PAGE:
Staying connected: One Logan Elementary teacher holds a virtual story time during school closure

click to enlarge Marcus Potts, a third-grade teacher at Logan Elementary, with his son. - COURTESY
Courtesy
Marcus Potts, a third-grade teacher at Logan Elementary, with his son.
If there's one thing Marcus Potts knows his third-graders love, it's story time. Every day, before school closed down this week because of COVID-19, Potts would read them a passage from a fantasy book called Fablehaven.

"The kids were loving it. We were plowing through the book, making good progress, and I thought, 'gosh, we're going to finish this book,'" says Potts, a teacher at Logan Elementary in Spokane. "I didn't want to lose that."

So this week, despite not being able to physically see his students, Potts records a passage every day from the book from the comfort of his home. He then uploads the audio file for his students to access if they want. It's like a virtual story time.


"It's sort of a connection point for us," Potts says.

The school closure hasn't been easy, Potts says. Teachers have been given ample online tools to try to connect with students as they prepare for weeks without class, but it's largely been up to teachers themselves in Spokane Public Schools to decide what kind of virtual contact they'll maintain. And Potts says his third-graders aren't always responsive as he'd like. Not all of them have computers at home, and he hasn't heard from one of his students at all since Gov. Jay Inslee ordered the shut down last week.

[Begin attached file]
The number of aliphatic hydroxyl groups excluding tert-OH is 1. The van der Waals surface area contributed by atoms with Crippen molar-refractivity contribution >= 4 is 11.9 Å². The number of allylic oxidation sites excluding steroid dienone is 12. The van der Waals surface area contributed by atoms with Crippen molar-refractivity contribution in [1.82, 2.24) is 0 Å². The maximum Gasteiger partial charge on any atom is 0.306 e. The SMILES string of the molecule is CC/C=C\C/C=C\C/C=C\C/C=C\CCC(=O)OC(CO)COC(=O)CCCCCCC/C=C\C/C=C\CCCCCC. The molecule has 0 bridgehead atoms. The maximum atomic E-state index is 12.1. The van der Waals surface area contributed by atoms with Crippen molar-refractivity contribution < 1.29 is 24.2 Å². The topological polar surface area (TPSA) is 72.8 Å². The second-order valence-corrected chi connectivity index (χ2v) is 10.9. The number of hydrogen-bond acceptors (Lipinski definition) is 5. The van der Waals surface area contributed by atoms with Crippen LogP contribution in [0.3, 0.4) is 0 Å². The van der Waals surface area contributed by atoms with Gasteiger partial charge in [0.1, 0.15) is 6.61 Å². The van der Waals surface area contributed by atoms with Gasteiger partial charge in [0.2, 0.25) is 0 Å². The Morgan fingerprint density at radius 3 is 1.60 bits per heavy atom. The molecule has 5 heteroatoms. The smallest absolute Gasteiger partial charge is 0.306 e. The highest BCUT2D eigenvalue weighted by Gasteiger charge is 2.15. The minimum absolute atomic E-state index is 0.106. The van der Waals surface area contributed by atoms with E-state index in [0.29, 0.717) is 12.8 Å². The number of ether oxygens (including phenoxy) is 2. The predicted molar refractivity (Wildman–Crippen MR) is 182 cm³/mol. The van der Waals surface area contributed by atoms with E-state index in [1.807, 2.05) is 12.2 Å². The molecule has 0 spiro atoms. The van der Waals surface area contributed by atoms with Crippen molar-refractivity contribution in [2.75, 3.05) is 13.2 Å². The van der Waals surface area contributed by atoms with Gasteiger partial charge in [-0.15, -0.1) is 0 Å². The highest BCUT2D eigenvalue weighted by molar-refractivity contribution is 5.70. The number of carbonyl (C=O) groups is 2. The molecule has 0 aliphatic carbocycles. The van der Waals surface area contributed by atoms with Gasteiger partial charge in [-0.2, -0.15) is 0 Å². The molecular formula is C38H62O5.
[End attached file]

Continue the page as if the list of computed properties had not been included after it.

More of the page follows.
The virtual story time, he says, is one way to retain a sense of normalcy for those kids. He also held a Zoom meeting with several students earlier this week.

"I hadn't done that before, and neither had they," he says. "And I was like, 'I'm gonna try and do it.' Once everybody who was trying to get in got in, I was able to see these kids' faces, and they saw other kids' faces, and it was everything. It was the whole reason you go to a school building everyday."


Potts says everyone's still feeling out the technology. If he wants to start teaching lessons, there will need to be some kind of structure and accountability virtually. Potts says this week has made him more empathic for parents. He's now home with three kids of his own, as his wife still works during the day. Any time his kids are doing learning activities, he says, it's been a blessing.

"That's given us, in a way, a lifeline to managing their behavior and being excited about the day," he says.

That's what he's trying to offer his students, too, however he can.

"It's super challenging to create a new normal in this time," Potts says. 

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About The Author

Wilson Criscione

Wilson Criscione, born and raised in Spokane, is an Inlander staff writer covering education and social services in the Inland Northwest.